"It has been an honor to meet you. Thank you for your honesty." It felt corny when I said it but it was true.
You reached into your pocket and pulled out your phone. Like the proud father and grandfather you are, you showed me a picture of a group of five young women, one of whom was wearing a cap and gown. "That's my grandbaby that just graduated," you said. "Heading up north to school. A good school, too."
"I know they are proud of you for your recovery. I just know it."
You nodded. "Now that is a true statement. They always send me messages on the milestones of my sobriety. Always, always."
"That's awesome." I decided to go there once more. "And you're sure you don't want to reach out to any of your family?"
You stared at me for a few seconds. Then you dropped your head into your hands and cried and cried.
I haven't cried in over ten years. I thought my tears had all dried up. But I guess they were just being stored up for this moment. It felt embarrassing but I couldn't hold it in anymore.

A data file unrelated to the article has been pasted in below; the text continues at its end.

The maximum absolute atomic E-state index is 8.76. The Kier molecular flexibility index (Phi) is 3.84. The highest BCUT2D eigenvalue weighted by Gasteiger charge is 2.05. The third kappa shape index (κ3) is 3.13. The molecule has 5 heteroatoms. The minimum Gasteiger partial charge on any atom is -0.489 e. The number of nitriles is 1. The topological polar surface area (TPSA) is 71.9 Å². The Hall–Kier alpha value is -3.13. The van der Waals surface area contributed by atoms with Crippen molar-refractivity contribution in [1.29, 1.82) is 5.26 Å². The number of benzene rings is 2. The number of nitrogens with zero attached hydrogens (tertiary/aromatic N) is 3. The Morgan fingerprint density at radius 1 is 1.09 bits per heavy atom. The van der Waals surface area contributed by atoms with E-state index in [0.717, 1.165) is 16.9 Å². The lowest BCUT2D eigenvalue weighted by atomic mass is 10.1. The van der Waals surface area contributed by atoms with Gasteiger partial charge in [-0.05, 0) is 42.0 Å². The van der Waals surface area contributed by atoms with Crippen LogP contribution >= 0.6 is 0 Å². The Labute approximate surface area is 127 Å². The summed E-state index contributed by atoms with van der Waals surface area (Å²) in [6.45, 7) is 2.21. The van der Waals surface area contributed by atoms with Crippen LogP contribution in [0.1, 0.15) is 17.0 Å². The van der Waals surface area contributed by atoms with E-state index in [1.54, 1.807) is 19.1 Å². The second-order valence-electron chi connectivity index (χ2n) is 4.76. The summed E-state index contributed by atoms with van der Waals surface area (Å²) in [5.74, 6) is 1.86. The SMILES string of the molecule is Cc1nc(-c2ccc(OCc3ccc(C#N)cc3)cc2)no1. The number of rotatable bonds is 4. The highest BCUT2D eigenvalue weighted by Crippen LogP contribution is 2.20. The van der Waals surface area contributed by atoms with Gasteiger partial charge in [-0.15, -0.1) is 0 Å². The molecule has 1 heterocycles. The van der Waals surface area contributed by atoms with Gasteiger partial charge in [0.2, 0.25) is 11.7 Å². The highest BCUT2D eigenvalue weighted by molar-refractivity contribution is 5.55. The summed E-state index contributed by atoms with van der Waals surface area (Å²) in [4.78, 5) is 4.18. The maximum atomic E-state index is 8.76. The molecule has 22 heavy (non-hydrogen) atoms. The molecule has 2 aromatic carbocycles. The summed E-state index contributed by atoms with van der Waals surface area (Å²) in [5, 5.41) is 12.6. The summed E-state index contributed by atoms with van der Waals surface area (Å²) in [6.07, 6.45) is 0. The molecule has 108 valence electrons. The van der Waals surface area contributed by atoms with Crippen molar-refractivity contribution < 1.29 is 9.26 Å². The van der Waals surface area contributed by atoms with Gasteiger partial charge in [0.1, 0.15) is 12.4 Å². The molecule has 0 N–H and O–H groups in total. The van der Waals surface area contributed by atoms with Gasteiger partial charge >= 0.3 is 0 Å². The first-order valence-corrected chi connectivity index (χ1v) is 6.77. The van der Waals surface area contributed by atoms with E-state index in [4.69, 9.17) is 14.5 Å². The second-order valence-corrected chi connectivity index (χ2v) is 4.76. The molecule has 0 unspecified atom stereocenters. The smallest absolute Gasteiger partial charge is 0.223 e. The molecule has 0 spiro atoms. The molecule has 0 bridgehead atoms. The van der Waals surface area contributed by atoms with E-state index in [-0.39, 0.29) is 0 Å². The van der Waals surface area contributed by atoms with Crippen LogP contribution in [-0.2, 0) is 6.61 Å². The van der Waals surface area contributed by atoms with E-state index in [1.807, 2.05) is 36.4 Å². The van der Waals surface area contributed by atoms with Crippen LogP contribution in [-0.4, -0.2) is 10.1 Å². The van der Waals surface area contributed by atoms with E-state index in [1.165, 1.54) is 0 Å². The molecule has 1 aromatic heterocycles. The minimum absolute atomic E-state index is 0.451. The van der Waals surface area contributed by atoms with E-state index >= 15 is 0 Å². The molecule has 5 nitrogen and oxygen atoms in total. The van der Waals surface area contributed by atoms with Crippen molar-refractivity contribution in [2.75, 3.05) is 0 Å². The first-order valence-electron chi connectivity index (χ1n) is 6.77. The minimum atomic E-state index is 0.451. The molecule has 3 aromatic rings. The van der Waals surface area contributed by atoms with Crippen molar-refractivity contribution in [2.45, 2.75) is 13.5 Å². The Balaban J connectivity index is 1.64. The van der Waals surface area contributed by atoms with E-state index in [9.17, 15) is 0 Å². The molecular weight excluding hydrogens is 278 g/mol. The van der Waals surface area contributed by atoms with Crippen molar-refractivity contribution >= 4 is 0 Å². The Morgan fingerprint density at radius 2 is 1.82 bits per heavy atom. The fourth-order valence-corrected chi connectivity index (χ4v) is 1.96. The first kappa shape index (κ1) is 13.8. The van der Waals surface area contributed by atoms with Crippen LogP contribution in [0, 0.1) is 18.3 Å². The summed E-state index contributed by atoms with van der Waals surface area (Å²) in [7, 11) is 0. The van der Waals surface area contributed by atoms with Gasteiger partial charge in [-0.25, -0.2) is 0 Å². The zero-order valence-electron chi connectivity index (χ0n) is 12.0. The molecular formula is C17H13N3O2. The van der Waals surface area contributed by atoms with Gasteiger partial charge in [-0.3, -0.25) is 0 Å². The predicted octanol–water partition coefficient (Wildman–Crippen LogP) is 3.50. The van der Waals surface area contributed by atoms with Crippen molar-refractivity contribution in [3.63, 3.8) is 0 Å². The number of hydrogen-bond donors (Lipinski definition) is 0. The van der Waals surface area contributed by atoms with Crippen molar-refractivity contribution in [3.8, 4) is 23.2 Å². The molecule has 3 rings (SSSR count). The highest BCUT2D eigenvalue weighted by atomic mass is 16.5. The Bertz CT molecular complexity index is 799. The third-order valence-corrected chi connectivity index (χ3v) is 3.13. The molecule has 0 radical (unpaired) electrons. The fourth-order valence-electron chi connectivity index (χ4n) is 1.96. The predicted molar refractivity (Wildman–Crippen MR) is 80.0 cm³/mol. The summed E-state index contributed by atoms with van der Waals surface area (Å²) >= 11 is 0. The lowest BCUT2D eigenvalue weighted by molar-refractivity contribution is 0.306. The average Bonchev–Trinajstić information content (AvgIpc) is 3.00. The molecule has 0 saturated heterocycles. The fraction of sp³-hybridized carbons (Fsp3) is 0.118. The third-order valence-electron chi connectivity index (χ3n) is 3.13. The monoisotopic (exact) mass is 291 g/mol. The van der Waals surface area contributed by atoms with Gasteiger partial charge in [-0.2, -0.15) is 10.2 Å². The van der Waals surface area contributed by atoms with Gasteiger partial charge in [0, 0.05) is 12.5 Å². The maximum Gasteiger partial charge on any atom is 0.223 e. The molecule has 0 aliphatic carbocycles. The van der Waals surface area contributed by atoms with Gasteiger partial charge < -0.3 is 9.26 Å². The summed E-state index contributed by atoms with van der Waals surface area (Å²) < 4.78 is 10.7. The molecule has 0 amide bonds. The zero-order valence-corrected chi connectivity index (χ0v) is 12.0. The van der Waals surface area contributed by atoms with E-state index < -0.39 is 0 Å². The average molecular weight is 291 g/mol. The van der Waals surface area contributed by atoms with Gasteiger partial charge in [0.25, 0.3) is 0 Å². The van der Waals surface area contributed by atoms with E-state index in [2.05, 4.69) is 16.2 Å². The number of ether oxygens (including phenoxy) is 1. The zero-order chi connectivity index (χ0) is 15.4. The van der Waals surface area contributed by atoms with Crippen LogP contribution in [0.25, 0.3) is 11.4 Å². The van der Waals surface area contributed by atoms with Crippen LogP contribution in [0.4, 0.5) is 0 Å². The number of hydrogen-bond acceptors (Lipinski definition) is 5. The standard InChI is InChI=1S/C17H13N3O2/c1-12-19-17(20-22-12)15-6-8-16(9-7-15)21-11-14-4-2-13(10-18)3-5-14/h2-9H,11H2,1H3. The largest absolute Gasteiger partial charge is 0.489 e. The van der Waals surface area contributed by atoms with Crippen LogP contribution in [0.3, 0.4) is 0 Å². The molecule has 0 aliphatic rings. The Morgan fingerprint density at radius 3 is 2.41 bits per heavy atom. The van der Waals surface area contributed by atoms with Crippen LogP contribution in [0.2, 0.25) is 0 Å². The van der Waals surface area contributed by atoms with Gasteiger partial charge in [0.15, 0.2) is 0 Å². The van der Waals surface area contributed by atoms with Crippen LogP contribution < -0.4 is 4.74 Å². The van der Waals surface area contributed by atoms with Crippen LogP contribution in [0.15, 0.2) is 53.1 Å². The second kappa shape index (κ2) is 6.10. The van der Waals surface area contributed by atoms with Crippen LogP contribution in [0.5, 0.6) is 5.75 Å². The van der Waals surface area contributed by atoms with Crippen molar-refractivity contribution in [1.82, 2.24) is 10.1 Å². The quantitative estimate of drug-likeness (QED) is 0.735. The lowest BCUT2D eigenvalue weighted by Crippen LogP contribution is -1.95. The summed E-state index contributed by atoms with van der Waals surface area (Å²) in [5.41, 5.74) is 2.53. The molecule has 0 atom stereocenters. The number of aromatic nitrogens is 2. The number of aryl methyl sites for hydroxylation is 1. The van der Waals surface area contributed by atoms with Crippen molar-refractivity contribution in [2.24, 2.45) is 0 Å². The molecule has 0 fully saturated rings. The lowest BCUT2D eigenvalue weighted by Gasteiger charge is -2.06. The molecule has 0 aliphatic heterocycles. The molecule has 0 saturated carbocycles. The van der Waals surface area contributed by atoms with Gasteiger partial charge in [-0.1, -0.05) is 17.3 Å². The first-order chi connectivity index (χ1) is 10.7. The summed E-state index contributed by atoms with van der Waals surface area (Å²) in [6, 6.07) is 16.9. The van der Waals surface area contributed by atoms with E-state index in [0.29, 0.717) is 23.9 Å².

This kind, kind black lady doctor with her haircut and dry-cleaned coat didn't understand. The very best gift I ever gave my daughters was the day I left them alone. That's why I was crying. Because the best thing I ever did has always felt like the worst.
She asked me if I believed in redemption.
"Yes," I told her, "and I give it to my girls every single day that I stay at arm's length from their joy."
I have this bad habit of underestimating the enormity of how harsh a reality my patients face sometimes. With my Pollyanna view on the world, I suggest things like calling family or moving to the part of town where it's hard to get crack or applying for some kind of other job somewhere.
You started crying and it was clear. This was too big. Too big for me and my little bag of internal medicine tricks. But some part of me wasn't sure.
I tried to put myself first, in your shoes, and second, in your daughters' shoes. I tried and tried but couldn't really get my foot all the way inside enough to be objective. It kept playing like some ABC After School Special where everyone would hold hands and dance ring-around-the-roses as the credits rolled.
"I'm sorry if it seemed like I oversimplified this. I'm sorry."